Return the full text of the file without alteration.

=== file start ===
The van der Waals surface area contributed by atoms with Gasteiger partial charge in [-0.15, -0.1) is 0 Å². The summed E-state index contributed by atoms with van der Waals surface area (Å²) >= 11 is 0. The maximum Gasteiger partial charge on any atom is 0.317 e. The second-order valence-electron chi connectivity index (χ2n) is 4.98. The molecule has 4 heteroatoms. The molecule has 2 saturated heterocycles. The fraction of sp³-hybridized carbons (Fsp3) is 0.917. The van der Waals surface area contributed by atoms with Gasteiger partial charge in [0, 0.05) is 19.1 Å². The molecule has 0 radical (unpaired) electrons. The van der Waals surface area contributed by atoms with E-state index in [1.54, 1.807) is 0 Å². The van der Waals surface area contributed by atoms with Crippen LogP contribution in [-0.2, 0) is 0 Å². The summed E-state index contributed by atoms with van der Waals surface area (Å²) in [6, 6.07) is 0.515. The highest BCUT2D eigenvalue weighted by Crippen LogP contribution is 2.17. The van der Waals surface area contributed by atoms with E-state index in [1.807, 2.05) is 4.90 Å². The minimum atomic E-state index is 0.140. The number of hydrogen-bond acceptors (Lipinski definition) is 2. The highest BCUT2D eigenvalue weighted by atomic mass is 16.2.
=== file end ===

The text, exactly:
The van der Waals surface area contributed by atoms with Gasteiger partial charge in [-0.15, -0.1) is 0 Å². The summed E-state index contributed by atoms with van der Waals surface area (Å²) >= 11 is 0. The maximum Gasteiger partial charge on any atom is 0.317 e. The second-order valence-electron chi connectivity index (χ2n) is 4.98. The molecule has 4 heteroatoms. The molecule has 2 saturated heterocycles. The fraction of sp³-hybridized carbons (Fsp3) is 0.917. The van der Waals surface area contributed by atoms with Gasteiger partial charge in [0, 0.05) is 19.1 Å². The molecule has 0 radical (unpaired) electrons. The van der Waals surface area contributed by atoms with E-state index in [1.54, 1.807) is 0 Å². The van der Waals surface area contributed by atoms with Crippen LogP contribution in [-0.2, 0) is 0 Å². The summed E-state index contributed by atoms with van der Waals surface area (Å²) in [6, 6.07) is 0.515. The highest BCUT2D eigenvalue weighted by Crippen LogP contribution is 2.17. The van der Waals surface area contributed by atoms with E-state index in [1.807, 2.05) is 4.90 Å². The minimum atomic E-state index is 0.140. The number of hydrogen-bond acceptors (Lipinski definition) is 2. The highest BCUT2D eigenvalue weighted by atomic mass is 16.2.